Art often functions in analogy to the joke. Its effect is produced by the solution of an initially unintelligible, incomprehensible or puzzling proposition. Like the joke too, much art articulates that which generally cannot be introduced into public speech, and brings to the surface that which is normally hidden.
The work of the New York-based artist David Hammons has long traded in a sly sense of humor with a sharp polemical edge. From early sculptures and performance pieces such as “Spade in Chains” (1973), with its pun on racism and slavery, and “Pissed Off” (1981), which had him urinating on a Richard Serra sculpture, to more recent installations such as “Global Fax Machine” (2000), with machines spewing faxes from the ceiling, and “Which Mike Would You Like To Be Like?” (2003), featuring three microphones (i. e., three “mikes”) representing three Michaels: Jordan, Tyson and Jackson, tongue-in-cheek puns, word plays and jokes have been mobilized by Hammons to formulate ironic commentary on lived experience of urban life in the US and the operation of the contemporary art world.
Hammons’ recent suite of untitled assemblages at the L&M Arts gallery in Manhattan’s snooty Upper East Side operates along similar lines. This time the focus is on one of the central myths of modernist painting, which the assemblages at once restage and explode with the same kind of irreverent wit that has characterized the artist’s work. L&M Arts is a secondary-market gallery, with its primary source of income generated by the reselling artworks by painters of the New York School, the first made-in-the-USA artistic avant-garde. The American Art critic Jerry Salz reported four years ago that Hammons initially approached the L&M Arts “out of the blue” with an idea that the artist claimed “would perfectly fit the gallery’s history”. The result was a 2007 show of six vintage dress forms, each outfitted with a full-length fur coat. Two of the coats were of mink pelt, and the others were of fox, sable, wolf and chinchilla. Hammons and his wife Chie sullied the backs of all of these coats, turning them into paintings, and the paintings in turn into a reflection on the marketing of luxury objects.
For this year’s exhibition, his second at L&M Arts, Hammons draped ten or so big, abstract oil canvases composed in a luminous palette and all-over style with large sections of various grungy materials, including crumpled plastic garbage bags, an old and ragged terrycloth towel and industrial tarpaulins of the type that housepainters typically use to protect furniture and floors from stray drips of paint. Aggressively gouged, bitten or scorched holes here and there in the cheap plastic or tarps allow the spectator glimpses of the generic Abstract Expressionist compositions beneath. Some of the industrial or trash materials that shroud Hammons’ paintings are stitched together by hand, others seem to be sewn with a machine, and yet others have been glued or pressed onto the canvas, seemingly while the paint was still wet. The multiple folds and crinkles of the banal factory-made materials hung in layers over the compositions double as expressionistic gestures and produce a dramatic effect. In one instance, the tarp is missing, and a castoff, decrepit wooden wardrobe has been shoved up against the canvas instead, obscuring the splotches of lavender magentas, mint greens, pastel reds and turquoise blues. And two pieces on the gallery’s second floor consist of just the vandalized industrial elements – translucent plastic tarpaulins and opaque black garbage bags ripped, torn, and nailed to the wall through embedded grommets – with no “paintings” underneath.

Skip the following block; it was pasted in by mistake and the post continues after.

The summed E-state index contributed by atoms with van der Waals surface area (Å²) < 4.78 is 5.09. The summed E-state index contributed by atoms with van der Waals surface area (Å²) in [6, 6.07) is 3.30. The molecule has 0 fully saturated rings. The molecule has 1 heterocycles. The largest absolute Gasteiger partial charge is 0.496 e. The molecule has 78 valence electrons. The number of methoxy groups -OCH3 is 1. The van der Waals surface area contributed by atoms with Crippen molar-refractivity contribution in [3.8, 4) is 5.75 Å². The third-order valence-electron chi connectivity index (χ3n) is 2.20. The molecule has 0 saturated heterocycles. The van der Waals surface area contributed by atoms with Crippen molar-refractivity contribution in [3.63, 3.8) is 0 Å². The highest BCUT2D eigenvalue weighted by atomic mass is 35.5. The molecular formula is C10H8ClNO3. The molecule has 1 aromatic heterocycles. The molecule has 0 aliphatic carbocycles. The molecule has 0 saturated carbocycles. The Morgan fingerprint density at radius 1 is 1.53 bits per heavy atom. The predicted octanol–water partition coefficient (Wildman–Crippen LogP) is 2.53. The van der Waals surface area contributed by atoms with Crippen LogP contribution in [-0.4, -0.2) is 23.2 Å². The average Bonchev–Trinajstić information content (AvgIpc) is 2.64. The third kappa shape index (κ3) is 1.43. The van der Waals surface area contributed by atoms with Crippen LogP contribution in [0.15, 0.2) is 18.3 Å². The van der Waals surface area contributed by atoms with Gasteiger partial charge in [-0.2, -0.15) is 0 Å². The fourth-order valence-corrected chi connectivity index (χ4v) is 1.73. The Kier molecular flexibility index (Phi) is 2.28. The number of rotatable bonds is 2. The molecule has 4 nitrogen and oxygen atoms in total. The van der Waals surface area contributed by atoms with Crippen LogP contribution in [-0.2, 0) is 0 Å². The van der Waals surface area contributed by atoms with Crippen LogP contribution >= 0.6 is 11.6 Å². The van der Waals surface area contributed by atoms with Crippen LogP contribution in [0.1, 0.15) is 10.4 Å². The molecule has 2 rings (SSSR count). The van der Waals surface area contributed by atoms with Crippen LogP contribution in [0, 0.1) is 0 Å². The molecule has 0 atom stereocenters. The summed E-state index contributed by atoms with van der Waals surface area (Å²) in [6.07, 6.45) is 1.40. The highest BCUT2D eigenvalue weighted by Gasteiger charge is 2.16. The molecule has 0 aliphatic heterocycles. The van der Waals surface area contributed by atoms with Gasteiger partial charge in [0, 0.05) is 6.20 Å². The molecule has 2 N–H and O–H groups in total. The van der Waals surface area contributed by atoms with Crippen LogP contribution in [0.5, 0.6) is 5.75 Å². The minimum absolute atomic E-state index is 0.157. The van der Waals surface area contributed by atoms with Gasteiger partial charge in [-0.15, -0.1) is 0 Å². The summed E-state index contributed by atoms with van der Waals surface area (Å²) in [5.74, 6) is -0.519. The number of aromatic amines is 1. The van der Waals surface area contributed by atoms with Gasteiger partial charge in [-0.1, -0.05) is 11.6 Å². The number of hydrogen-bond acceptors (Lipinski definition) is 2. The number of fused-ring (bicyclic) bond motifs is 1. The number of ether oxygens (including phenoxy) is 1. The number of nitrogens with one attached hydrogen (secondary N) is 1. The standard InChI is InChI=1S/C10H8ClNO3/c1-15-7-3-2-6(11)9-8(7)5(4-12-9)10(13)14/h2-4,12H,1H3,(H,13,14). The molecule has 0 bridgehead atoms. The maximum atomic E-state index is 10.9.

Hammons’ compositions are as dependent on the history of abstract painting as they are on the Duchampian readymade, Dada collage and Arte Povera sculpture. The works integrate and turn these legacies, thereby corrupting the machine-made elements with abject refuse, and investing the painterly aspect with a renewed sense of aesthetic desublimation that the whole repertory of rips, scratches, gouging, and abrasions implies. The resulting assemblages recall the iconoclastic form of self-expression with trash materials that characterized the work of the mid-twentieth century informel painters such as Alberto Burri or Antoni Tàpies, though they conspicuously lack the existential, humanist-driven impulse of these European abstract artists. The large scale, garish colors, and thick, spontaneous-seeming brushstrokes of most of the paintings directly relate to the work of the New York School, and hence to the commercial “history” of L&M Arts. Hammons’ canvases, insofar as we can see them, restage Abstract Expressionism’s strange synthesis of formal rigor and idiosyncratic passion, as well as its play on figure-ground versus all-over compositions, and stained versus impastoed surfaces. That the apotheosis of this heroic art movement was prominently featured in the Museum of Modern Art’s blockbuster exhibition, “Abstract Expressionist New York”, during the run of Hammons’ show, was surely not lost on the artist. Nor was the fact that L&M Arts has been the site of no less than seven solo exhibitions of the work of the New York School painter Willem de Kooning. Indeed, it is the œuvre of the latter that Hammons’ abstract pictures resemble the most. The ludicrously vulgar colors and emotional high heat of the paintings are derived whole cloth from de Kooning. And as if that was not enough, the broad sweeps that dominate Hammons’ canvases were evidently produced with the help of the type of large brush de Kooning often employed to endow his expressionistic compositions with a virile swagger. But if the reference is de Kooning, it is not as much an homage to the intuitive and technically-gifted painter as an oblique revamp of Robert Rauschenberg’s outrageous 1953 gambit “Erased de Kooning Drawing”. Hammons’ riff, it seems, is more one of cancellation than of eulogy, an attack on the medium and style of de Kooning rather than an embrace.